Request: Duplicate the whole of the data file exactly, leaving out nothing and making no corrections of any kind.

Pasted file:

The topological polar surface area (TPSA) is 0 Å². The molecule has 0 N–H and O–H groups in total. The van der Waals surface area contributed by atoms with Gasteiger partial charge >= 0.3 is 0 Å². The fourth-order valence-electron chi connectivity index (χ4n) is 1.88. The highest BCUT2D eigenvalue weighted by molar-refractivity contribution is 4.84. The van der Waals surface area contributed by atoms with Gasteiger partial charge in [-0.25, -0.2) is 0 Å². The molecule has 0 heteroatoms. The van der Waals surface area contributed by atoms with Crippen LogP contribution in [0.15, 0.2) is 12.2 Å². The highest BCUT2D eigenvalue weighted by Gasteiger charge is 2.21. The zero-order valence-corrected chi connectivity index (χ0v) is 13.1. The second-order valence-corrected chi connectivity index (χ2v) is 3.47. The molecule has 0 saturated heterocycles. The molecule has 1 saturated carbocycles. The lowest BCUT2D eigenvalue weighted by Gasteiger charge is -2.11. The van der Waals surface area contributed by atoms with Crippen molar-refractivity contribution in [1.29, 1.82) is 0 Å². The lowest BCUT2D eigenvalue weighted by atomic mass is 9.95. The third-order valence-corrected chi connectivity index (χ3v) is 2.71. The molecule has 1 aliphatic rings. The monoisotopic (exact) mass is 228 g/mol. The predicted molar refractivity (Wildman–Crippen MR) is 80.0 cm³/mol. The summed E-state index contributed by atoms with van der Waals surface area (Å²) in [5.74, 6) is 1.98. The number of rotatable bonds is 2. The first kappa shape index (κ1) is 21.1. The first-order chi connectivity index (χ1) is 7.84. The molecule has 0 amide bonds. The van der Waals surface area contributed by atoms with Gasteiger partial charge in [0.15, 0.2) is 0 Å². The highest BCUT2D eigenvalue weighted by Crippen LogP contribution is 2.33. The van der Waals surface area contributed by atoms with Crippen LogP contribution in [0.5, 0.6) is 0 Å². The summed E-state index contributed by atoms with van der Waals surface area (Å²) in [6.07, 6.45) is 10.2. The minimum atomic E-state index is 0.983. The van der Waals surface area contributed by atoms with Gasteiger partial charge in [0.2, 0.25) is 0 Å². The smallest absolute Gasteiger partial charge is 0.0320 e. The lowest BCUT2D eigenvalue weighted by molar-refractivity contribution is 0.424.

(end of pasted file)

The topological polar surface area (TPSA) is 0 Å². The molecule has 0 N–H and O–H groups in total. The van der Waals surface area contributed by atoms with Gasteiger partial charge >= 0.3 is 0 Å². The fourth-order valence-electron chi connectivity index (χ4n) is 1.88. The highest BCUT2D eigenvalue weighted by molar-refractivity contribution is 4.84. The van der Waals surface area contributed by atoms with Gasteiger partial charge in [-0.25, -0.2) is 0 Å². The molecule has 0 heteroatoms. The van der Waals surface area contributed by atoms with Crippen LogP contribution in [0.15, 0.2) is 12.2 Å². The highest BCUT2D eigenvalue weighted by Gasteiger charge is 2.21. The zero-order valence-corrected chi connectivity index (χ0v) is 13.1. The second-order valence-corrected chi connectivity index (χ2v) is 3.47. The molecule has 0 saturated heterocycles. The molecule has 1 saturated carbocycles. The lowest BCUT2D eigenvalue weighted by Gasteiger charge is -2.11. The van der Waals surface area contributed by atoms with Crippen molar-refractivity contribution in [1.29, 1.82) is 0 Å². The lowest BCUT2D eigenvalue weighted by atomic mass is 9.95. The third-order valence-corrected chi connectivity index (χ3v) is 2.71. The molecule has 1 aliphatic rings. The monoisotopic (exact) mass is 228 g/mol. The predicted molar refractivity (Wildman–Crippen MR) is 80.0 cm³/mol. The summed E-state index contributed by atoms with van der Waals surface area (Å²) in [5.74, 6) is 1.98. The number of rotatable bonds is 2. The first kappa shape index (κ1) is 21.1. The first-order chi connectivity index (χ1) is 7.84. The molecule has 0 amide bonds. The van der Waals surface area contributed by atoms with Gasteiger partial charge in [0.15, 0.2) is 0 Å². The highest BCUT2D eigenvalue weighted by Crippen LogP contribution is 2.33. The van der Waals surface area contributed by atoms with Crippen LogP contribution in [0.5, 0.6) is 0 Å². The summed E-state index contributed by atoms with van der Waals surface area (Å²) in [6.07, 6.45) is 10.2. The minimum atomic E-state index is 0.983. The van der Waals surface area contributed by atoms with Gasteiger partial charge in [0.2, 0.25) is 0 Å². The smallest absolute Gasteiger partial charge is 0.0320 e. The lowest BCUT2D eigenvalue weighted by molar-refractivity contribution is 0.424.